She writes in such a fluid way with each word and idea and moment slipping into the next without seams or gaps. I’d love to be able to do that, to stitch narrative lines together like the gossamer threads of a spider’s web to catch my readers.
Welty also taught me how to look at the world, to see beyond what is to what might be. She wraps that discovery process in a kind of magic, too. You can see it in her stories in the collection The Wide Net. She writes about such seemingly normal things and moments but they live alongside the unknown and the things we wonder about—like when you were a kid and were playing in your backyard just like any other day, but then suddenly something shifts, the wind or the light, and you feel the change. You feel like something else is there with you or like you’re looking back at the moment from years away. I’d like to capture those moments the way Welty does.
That’s technically only two, but apparently talking about Welty makes me sound a little cryptic and maybe more than a little fan-girlish, so I’m gonna stop now before I embarrass myself more.
Are there any contemporary social issues that resonate with Bohemian Gospel, and were you conscious of them as you wrote?
I don’t think I was consciously aware of them as I was writing because I was so focused on letting Mouse lead me through her story, but, yeah, there are definitely connections to contemporary social issues. Like many of us, and I think this is especially true for millennials, Mouse wrestles with finding her place in the world. She thinks she’s been given gifts for a reason—she just doesn’t know what that reason is. She also struggles against the assumptions made about her as a woman, fights against the limitations imposed on her, and pushes back against the stigma of being poor and an orphan. Unfortunately these are battles we continue to fight more than 700 years later. We still want to cram people into preconceived boxes built by traditional expectations and then when folks don’t fit, we tend to label them and ostracize them. Mouse knows these battles.
And Ottakar was an incredibly progressive monarch for the time. He was interested in improving the lives of the common Bohemian citizen, not just the nobles. And he crafted laws to protect the poor from the powerful. In a world where the distribution of wealth is at its most extreme with so few having so much, these certainly seem relevant today.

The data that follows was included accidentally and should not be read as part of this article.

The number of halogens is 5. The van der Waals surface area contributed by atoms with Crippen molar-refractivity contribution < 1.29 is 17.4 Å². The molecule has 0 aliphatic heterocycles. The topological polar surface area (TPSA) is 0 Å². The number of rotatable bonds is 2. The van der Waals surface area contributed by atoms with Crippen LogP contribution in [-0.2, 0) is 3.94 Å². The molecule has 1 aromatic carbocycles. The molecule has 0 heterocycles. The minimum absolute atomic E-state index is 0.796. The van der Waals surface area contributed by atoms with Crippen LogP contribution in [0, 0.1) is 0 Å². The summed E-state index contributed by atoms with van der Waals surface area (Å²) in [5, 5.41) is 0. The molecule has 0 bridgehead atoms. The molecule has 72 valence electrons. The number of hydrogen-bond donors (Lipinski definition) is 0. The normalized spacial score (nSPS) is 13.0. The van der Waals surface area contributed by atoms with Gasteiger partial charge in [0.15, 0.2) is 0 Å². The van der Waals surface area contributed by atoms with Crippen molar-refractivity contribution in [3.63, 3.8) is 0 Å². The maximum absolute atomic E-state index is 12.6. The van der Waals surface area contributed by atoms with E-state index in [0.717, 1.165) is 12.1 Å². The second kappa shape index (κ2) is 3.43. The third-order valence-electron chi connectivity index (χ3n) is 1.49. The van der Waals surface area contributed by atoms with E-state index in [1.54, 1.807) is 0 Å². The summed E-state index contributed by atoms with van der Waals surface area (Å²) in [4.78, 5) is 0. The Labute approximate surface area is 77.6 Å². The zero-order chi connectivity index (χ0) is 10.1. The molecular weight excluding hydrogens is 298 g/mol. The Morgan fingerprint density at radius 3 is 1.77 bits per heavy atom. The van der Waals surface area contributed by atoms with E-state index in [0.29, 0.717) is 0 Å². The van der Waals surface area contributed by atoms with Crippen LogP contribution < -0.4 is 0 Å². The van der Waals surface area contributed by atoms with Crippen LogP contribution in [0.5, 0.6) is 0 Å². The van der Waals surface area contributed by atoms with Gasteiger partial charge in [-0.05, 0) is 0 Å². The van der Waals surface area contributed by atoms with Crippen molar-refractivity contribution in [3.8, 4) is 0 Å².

When do you expect the sequel to Bohemian Gospel to be completed?
I have a draft of it done already. We’ll see what my editor has to say about how much revision there is to do. (Me: not sweating at all, breathing, biting lip until it bleeds.)
What’s been your best moment in publishing so far? Can you describe it?
It was about two weeks after Bohemian Gospel won the Claymore Award at Killer Nashville, and we had several editors interested in the book. But there was one in particular that I’d had my hopes set on. Like any good writer looking to get published, I cyber-stalked her (in a respectful and totally un-creepy way) to learn what I could about her interests and tastes.
I saw a Tweet that she was reading a manuscript that she was loving, something that was keeping her up at night. And I thought, “Oooh, I hope that’s Bohemian Gospel she’s talking about.” I taught my classes that day in a haze, waiting until I could rush back and check to see if I had an email from my agent. I did.
It was to tell me that the editor needed the weekend to finish the book and we’d know something on Monday.
Ugh. I did yoga. I binge-watched the Gilmore Girls. I did deep breathing meditation. And that was just Saturday morning. By Monday, my family couldn’t stand to be in the same room with me, I was so nuts. And then I saw it.
A Tweet from the editor that she had made an offer on THE book and was waiting on pins and needles to see if she got it. Pins and needles? She had NO idea (my fingertips were bloody nubs at this point).
I paced the kitchen for 20 minutes, pausing only to refresh my email every five seconds or so and to check again that my phone was working, before I got the Ping! to let me know I had a new message. From my agent. For me to call her. I was dialing before I finished reading the email. She was laughing when she picked up the phone.
That was pretty sweet.
What “artistic entertainment,” outside of writing (such as music, cinema, TV, etc.), do you find inspirational?
All of it. I like to fill my creative well with a diverse range of storytelling. I probably tend to watch more TV than movies—mostly because of limited time. But I find I crave music most when I’m actually in the writing process. It’s almost like when I was pregnant and I couldn’t say what it was I was craving until I smelled it—when I’m writing I’ll cue up something and listen for a bar or two and wrinkle my nose (even if it’s normally a favorite) and move on to something else until it feels right.
Which contemporary crime fiction writers do you like reading? Which classic crime fiction writers?
You’re killing me here. How do you pick a few from so many greats? And do you mean just crime writers or thriller writers in general? I’m a huge J.T. Ellison fan—I like smart, realistic, kick-ass female protagonists. When I was a kid I went through all the Agatha Christie novels like I was eating my way through Halloween candy. But I don’t tend to get locked into reading certain authors and not others or these genres but not those—I want to read it all!
Dana Chamblee Carpenter’s award-winning short fiction has appeared in The Arkansas Review, Jersey Devil Press, and Maypop. Her debut novel, Bohemian Gospel, won Killer Nashville’s 2014 Claymore Award and is available on November 16, 2015 (but available for pre-order here). She teaches creative writing and American Literature at a private university in Nashville, TN, where she lives with her husband and two children.